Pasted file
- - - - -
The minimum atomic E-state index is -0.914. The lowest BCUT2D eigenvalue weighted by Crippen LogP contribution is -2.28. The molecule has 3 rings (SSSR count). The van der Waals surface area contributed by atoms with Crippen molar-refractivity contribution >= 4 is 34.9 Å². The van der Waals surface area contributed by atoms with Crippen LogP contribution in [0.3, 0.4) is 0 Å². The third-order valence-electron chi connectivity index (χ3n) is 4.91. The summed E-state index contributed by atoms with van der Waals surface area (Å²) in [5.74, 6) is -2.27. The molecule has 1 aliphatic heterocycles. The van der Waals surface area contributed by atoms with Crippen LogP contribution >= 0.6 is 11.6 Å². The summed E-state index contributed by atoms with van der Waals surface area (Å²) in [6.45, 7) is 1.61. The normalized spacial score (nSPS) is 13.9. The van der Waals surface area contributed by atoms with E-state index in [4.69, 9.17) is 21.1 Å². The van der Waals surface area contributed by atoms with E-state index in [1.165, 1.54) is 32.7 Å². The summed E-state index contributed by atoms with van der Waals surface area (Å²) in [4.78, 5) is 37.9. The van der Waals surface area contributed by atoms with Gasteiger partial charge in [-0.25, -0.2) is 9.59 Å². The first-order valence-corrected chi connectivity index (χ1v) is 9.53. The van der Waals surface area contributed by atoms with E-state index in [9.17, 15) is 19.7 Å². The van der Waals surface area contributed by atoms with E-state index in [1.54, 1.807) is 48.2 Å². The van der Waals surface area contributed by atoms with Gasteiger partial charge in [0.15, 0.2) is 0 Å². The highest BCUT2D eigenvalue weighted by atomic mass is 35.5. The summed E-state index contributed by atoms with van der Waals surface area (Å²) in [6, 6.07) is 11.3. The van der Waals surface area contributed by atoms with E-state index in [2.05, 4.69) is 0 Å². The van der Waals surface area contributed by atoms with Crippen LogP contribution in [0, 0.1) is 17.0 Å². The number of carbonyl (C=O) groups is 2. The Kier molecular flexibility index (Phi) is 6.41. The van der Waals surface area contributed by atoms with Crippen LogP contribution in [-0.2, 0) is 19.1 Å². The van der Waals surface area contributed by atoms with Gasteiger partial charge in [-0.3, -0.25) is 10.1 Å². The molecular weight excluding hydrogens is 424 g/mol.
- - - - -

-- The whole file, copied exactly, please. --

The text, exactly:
The minimum atomic E-state index is -0.914. The lowest BCUT2D eigenvalue weighted by Crippen LogP contribution is -2.28. The molecule has 3 rings (SSSR count). The van der Waals surface area contributed by atoms with Crippen molar-refractivity contribution >= 4 is 34.9 Å². The van der Waals surface area contributed by atoms with Crippen LogP contribution in [0.3, 0.4) is 0 Å². The third-order valence-electron chi connectivity index (χ3n) is 4.91. The summed E-state index contributed by atoms with van der Waals surface area (Å²) in [5.74, 6) is -2.27. The molecule has 1 aliphatic heterocycles. The van der Waals surface area contributed by atoms with Crippen LogP contribution >= 0.6 is 11.6 Å². The summed E-state index contributed by atoms with van der Waals surface area (Å²) in [6.45, 7) is 1.61. The normalized spacial score (nSPS) is 13.9. The van der Waals surface area contributed by atoms with E-state index in [4.69, 9.17) is 21.1 Å². The van der Waals surface area contributed by atoms with E-state index in [1.165, 1.54) is 32.7 Å². The summed E-state index contributed by atoms with van der Waals surface area (Å²) in [4.78, 5) is 37.9. The van der Waals surface area contributed by atoms with Gasteiger partial charge in [-0.25, -0.2) is 9.59 Å². The first-order valence-corrected chi connectivity index (χ1v) is 9.53. The van der Waals surface area contributed by atoms with E-state index in [9.17, 15) is 19.7 Å². The van der Waals surface area contributed by atoms with E-state index in [1.54, 1.807) is 48.2 Å². The van der Waals surface area contributed by atoms with Gasteiger partial charge in [0.15, 0.2) is 0 Å². The highest BCUT2D eigenvalue weighted by atomic mass is 35.5. The summed E-state index contributed by atoms with van der Waals surface area (Å²) in [6, 6.07) is 11.3. The van der Waals surface area contributed by atoms with E-state index in [2.05, 4.69) is 0 Å². The van der Waals surface area contributed by atoms with Crippen LogP contribution in [0, 0.1) is 17.0 Å². The number of carbonyl (C=O) groups is 2. The Kier molecular flexibility index (Phi) is 6.41. The van der Waals surface area contributed by atoms with Crippen LogP contribution in [-0.2, 0) is 19.1 Å². The van der Waals surface area contributed by atoms with Gasteiger partial charge in [-0.3, -0.25) is 10.1 Å². The molecular weight excluding hydrogens is 424 g/mol.